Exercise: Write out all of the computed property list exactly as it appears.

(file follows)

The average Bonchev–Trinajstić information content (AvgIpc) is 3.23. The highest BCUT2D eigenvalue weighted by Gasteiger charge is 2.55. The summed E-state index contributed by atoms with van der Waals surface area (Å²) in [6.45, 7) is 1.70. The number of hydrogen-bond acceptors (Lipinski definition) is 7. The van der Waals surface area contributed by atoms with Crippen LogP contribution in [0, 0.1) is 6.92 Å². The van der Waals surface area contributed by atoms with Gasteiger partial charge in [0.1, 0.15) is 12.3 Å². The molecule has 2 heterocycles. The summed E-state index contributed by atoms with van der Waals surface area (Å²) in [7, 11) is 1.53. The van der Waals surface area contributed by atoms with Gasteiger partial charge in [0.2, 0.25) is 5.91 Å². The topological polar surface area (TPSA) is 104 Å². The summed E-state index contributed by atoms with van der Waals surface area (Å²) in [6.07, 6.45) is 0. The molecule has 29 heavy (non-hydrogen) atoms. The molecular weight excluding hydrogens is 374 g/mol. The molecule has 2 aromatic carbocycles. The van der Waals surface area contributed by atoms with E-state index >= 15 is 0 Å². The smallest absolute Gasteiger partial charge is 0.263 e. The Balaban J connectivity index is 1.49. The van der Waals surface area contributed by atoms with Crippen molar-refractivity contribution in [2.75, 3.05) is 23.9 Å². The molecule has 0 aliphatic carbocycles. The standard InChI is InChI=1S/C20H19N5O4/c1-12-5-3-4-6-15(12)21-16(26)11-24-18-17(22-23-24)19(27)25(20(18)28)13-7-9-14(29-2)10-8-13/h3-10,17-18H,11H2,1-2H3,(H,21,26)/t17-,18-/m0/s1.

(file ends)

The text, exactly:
The average Bonchev–Trinajstić information content (AvgIpc) is 3.23. The highest BCUT2D eigenvalue weighted by Gasteiger charge is 2.55. The summed E-state index contributed by atoms with van der Waals surface area (Å²) in [6.45, 7) is 1.70. The number of hydrogen-bond acceptors (Lipinski definition) is 7. The van der Waals surface area contributed by atoms with Crippen LogP contribution in [0, 0.1) is 6.92 Å². The van der Waals surface area contributed by atoms with Gasteiger partial charge in [0.1, 0.15) is 12.3 Å². The molecule has 2 heterocycles. The summed E-state index contributed by atoms with van der Waals surface area (Å²) in [7, 11) is 1.53. The van der Waals surface area contributed by atoms with Gasteiger partial charge in [0.2, 0.25) is 5.91 Å². The topological polar surface area (TPSA) is 104 Å². The summed E-state index contributed by atoms with van der Waals surface area (Å²) in [6.07, 6.45) is 0. The molecule has 29 heavy (non-hydrogen) atoms. The molecular weight excluding hydrogens is 374 g/mol. The molecule has 2 aromatic carbocycles. The van der Waals surface area contributed by atoms with E-state index >= 15 is 0 Å². The smallest absolute Gasteiger partial charge is 0.263 e. The Balaban J connectivity index is 1.49. The van der Waals surface area contributed by atoms with Crippen molar-refractivity contribution in [2.75, 3.05) is 23.9 Å². The molecule has 0 aliphatic carbocycles. The standard InChI is InChI=1S/C20H19N5O4/c1-12-5-3-4-6-15(12)21-16(26)11-24-18-17(22-23-24)19(27)25(20(18)28)13-7-9-14(29-2)10-8-13/h3-10,17-18H,11H2,1-2H3,(H,21,26)/t17-,18-/m0/s1.